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Extended Audio Sample The Commoner: A Novel, by John Burnham Schwartz Click for printable size audiobook cover
3 out of 53 out of 53 out of 53 out of 53 out of 5 3.00 (2,617 ratings) (rate this audio book) Author: John Burnham Schwartz Narrator: Janet Song Publisher: Penguin Random House Format: Unabridged Audiobook Delivery: Instant Download Audio Length: Release Date:
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It is 1959 when Haruko, a young woman of good family, marries the Crown Prince of Japan, the heir to the Chrysanthemum Throne. She is the first non-aristocratic woman to enter the mysterious, almost hermetically sealed, and longest-running monarchy in the world.

Met with cruelty and suspicion by the empress and her minions, Haruko is controlled at every turn. The only interest the court has in Haruko is her ability to produce an heir. After finally giving birth to a son, she suffers a nervous breakdown and loses her voice. However, determined not to be crushed by the imperial bureaucrats, Haruko perseveres. Thirty years later, now empress herself, she plays a crucial role in persuading another young woman—a rising star in the foreign ministry—to accept the marriage proposal of her son, the crown prince. The consequences are tragic and dramatic.

Told from Haruko’s perspective, meticulously researched, and superbly imagined, The Commoner is the mesmerizing, moving, and surprising story of a brutally rarefied and controlled existence at once hidden and exposed, and of a complex relationship between two isolated women who, despite being visible to all, are truly understood only by each other.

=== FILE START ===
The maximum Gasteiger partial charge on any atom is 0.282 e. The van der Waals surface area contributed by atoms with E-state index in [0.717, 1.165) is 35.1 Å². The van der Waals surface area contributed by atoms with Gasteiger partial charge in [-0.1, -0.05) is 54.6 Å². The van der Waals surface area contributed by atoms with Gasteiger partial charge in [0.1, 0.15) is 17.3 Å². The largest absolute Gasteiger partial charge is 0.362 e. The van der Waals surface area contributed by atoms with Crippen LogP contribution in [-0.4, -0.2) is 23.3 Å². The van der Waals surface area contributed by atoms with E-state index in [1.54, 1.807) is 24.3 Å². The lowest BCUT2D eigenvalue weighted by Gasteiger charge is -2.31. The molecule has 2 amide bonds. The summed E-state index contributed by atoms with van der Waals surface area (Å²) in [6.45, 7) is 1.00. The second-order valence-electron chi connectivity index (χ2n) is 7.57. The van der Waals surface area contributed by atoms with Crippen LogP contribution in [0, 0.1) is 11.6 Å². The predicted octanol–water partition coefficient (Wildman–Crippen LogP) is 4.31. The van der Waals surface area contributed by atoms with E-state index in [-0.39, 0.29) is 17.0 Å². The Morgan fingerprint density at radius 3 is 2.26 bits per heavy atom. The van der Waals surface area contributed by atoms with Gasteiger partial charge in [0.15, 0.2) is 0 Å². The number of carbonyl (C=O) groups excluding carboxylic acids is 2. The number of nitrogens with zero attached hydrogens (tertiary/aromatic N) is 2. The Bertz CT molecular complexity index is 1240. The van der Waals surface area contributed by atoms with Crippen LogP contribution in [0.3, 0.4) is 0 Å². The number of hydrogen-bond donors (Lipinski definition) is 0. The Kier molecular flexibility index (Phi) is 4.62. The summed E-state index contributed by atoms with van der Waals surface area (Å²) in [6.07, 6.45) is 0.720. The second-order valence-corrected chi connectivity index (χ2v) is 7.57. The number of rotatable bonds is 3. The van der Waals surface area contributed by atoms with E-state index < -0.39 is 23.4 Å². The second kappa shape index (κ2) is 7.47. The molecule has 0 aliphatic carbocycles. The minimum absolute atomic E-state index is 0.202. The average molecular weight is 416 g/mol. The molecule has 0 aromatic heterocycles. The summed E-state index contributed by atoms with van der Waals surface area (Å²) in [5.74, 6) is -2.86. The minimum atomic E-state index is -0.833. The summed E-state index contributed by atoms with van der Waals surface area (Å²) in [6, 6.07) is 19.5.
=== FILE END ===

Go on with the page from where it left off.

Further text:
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Quotes & Awards

  • “[An] impressively imagined and often exquisite act of ventriloquism…[Burnham Schwartz is] unusually sensitive to the Japanese habits of reticence and indirection…What is singular and most striking about The Commoner is how deeply and authoritatively it inhabits the mind and the sensibility of a young Japanese woman.”

    New York Review of Books

  • “A mesmerizing novel full of tenderness and compassion, one that convincingly invests the Japanese empress’s voice with all the nuance it demands.”

    Washington Post

  • “Schwartz leaps with prodigious skill…Through painstaking research and a humane sensibility, he has opened a window on a strange, cloistered world.”

    Wall Street Journal

  • “Schwartz is a keen observer of Japan…You can sternly remind yourself every few pages that this is fiction, or you can relax and enjoy the fantasy that you are privy to two of the most private public lives in the world.”

    Los Angeles Times

  • “Instead of overwhelming a reader with the amount of research he must have done, Schwartz instead selects evocative details to paint finely wrought miniatures of the past.”

    Christian Science Monitor

  • “[Schwartz] finds the heartbreak, the wistfulness and the poignancy within this world, demonstrating how easy it is to be trapped.”

    Philadelphia Inquirer

  • “As an author who has aimed for a clean, transparent style throughout his career, Schwartz finds his perfect subject in this tale of Japanese royalty. Fans of Memoirs of a Geisha and royal gossip will savoir it.”

    Daily News

  • The Commoner is a story about conservative Japan’s begrudging evolution. You’ll find humanity’s struggle in there, too. The research on post-war Japan rewards readers with fascinating scenes…and the writing bristles with a calculated swing.”

    Cleveland Plain Dealer

  • “Brave is the novelist who casts a narrative in a voice that traverses gender and a cultural divide. Schwartz makes the gambit pay off, impressively, in The Commoner…[He] does a superb job of conveying the painful sense of isolation that comes from living in a cloistered world.”

    St. Louis Post-Dispatch